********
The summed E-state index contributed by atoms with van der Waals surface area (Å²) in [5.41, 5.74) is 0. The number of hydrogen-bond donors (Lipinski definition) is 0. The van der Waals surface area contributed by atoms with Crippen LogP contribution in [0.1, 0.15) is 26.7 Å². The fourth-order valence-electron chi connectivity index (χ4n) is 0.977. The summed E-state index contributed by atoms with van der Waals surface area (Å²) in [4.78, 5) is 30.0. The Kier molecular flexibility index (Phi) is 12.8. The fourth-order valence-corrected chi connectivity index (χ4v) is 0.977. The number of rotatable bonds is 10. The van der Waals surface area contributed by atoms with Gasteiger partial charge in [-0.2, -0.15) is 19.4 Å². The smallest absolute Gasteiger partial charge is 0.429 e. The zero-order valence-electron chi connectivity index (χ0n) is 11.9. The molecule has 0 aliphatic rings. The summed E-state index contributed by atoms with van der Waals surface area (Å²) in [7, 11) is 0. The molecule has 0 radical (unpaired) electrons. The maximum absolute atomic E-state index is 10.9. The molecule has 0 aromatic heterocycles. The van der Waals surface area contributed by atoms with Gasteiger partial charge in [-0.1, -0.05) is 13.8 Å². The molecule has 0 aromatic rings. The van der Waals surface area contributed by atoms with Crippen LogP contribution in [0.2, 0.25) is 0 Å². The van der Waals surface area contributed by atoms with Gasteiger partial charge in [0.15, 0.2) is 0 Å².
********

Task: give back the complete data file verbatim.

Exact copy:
The summed E-state index contributed by atoms with van der Waals surface area (Å²) in [5.41, 5.74) is 0. The number of hydrogen-bond donors (Lipinski definition) is 0. The van der Waals surface area contributed by atoms with Crippen LogP contribution in [0.1, 0.15) is 26.7 Å². The fourth-order valence-electron chi connectivity index (χ4n) is 0.977. The summed E-state index contributed by atoms with van der Waals surface area (Å²) in [4.78, 5) is 30.0. The Kier molecular flexibility index (Phi) is 12.8. The fourth-order valence-corrected chi connectivity index (χ4v) is 0.977. The number of rotatable bonds is 10. The van der Waals surface area contributed by atoms with Gasteiger partial charge in [-0.2, -0.15) is 19.4 Å². The smallest absolute Gasteiger partial charge is 0.429 e. The zero-order valence-electron chi connectivity index (χ0n) is 11.9. The molecule has 0 aliphatic rings. The summed E-state index contributed by atoms with van der Waals surface area (Å²) in [7, 11) is 0. The molecule has 0 radical (unpaired) electrons. The maximum absolute atomic E-state index is 10.9. The molecule has 0 aromatic heterocycles. The van der Waals surface area contributed by atoms with Gasteiger partial charge in [-0.1, -0.05) is 13.8 Å². The molecule has 0 aromatic rings. The van der Waals surface area contributed by atoms with Crippen LogP contribution in [0.2, 0.25) is 0 Å². The van der Waals surface area contributed by atoms with Gasteiger partial charge in [0.15, 0.2) is 0 Å².